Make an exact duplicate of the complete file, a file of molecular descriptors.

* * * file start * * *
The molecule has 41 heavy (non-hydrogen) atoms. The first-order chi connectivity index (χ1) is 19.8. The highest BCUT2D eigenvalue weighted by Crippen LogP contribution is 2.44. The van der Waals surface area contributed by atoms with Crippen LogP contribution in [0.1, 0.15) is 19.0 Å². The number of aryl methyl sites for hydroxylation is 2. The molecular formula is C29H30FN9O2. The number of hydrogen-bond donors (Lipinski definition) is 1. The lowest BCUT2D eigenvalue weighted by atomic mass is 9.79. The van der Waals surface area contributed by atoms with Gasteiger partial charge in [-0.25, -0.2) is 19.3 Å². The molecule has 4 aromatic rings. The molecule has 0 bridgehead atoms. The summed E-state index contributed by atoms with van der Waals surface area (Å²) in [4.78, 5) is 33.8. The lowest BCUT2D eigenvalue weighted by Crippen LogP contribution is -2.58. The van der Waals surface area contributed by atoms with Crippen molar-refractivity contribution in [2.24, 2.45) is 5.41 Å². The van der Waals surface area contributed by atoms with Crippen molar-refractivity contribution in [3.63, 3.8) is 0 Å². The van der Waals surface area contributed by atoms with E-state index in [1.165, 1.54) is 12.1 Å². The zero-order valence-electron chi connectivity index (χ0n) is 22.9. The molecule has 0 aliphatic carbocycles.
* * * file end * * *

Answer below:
The molecule has 41 heavy (non-hydrogen) atoms. The first-order chi connectivity index (χ1) is 19.8. The highest BCUT2D eigenvalue weighted by Crippen LogP contribution is 2.44. The van der Waals surface area contributed by atoms with Crippen LogP contribution in [0.1, 0.15) is 19.0 Å². The number of aryl methyl sites for hydroxylation is 2. The molecular formula is C29H30FN9O2. The number of hydrogen-bond donors (Lipinski definition) is 1. The lowest BCUT2D eigenvalue weighted by atomic mass is 9.79. The van der Waals surface area contributed by atoms with Gasteiger partial charge in [-0.25, -0.2) is 19.3 Å². The molecule has 4 aromatic rings. The molecule has 0 bridgehead atoms. The summed E-state index contributed by atoms with van der Waals surface area (Å²) in [4.78, 5) is 33.8. The lowest BCUT2D eigenvalue weighted by Crippen LogP contribution is -2.58. The van der Waals surface area contributed by atoms with Crippen molar-refractivity contribution in [2.24, 2.45) is 5.41 Å². The van der Waals surface area contributed by atoms with Crippen molar-refractivity contribution in [3.63, 3.8) is 0 Å². The van der Waals surface area contributed by atoms with E-state index in [1.165, 1.54) is 12.1 Å². The zero-order valence-electron chi connectivity index (χ0n) is 22.9. The molecule has 0 aliphatic carbocycles.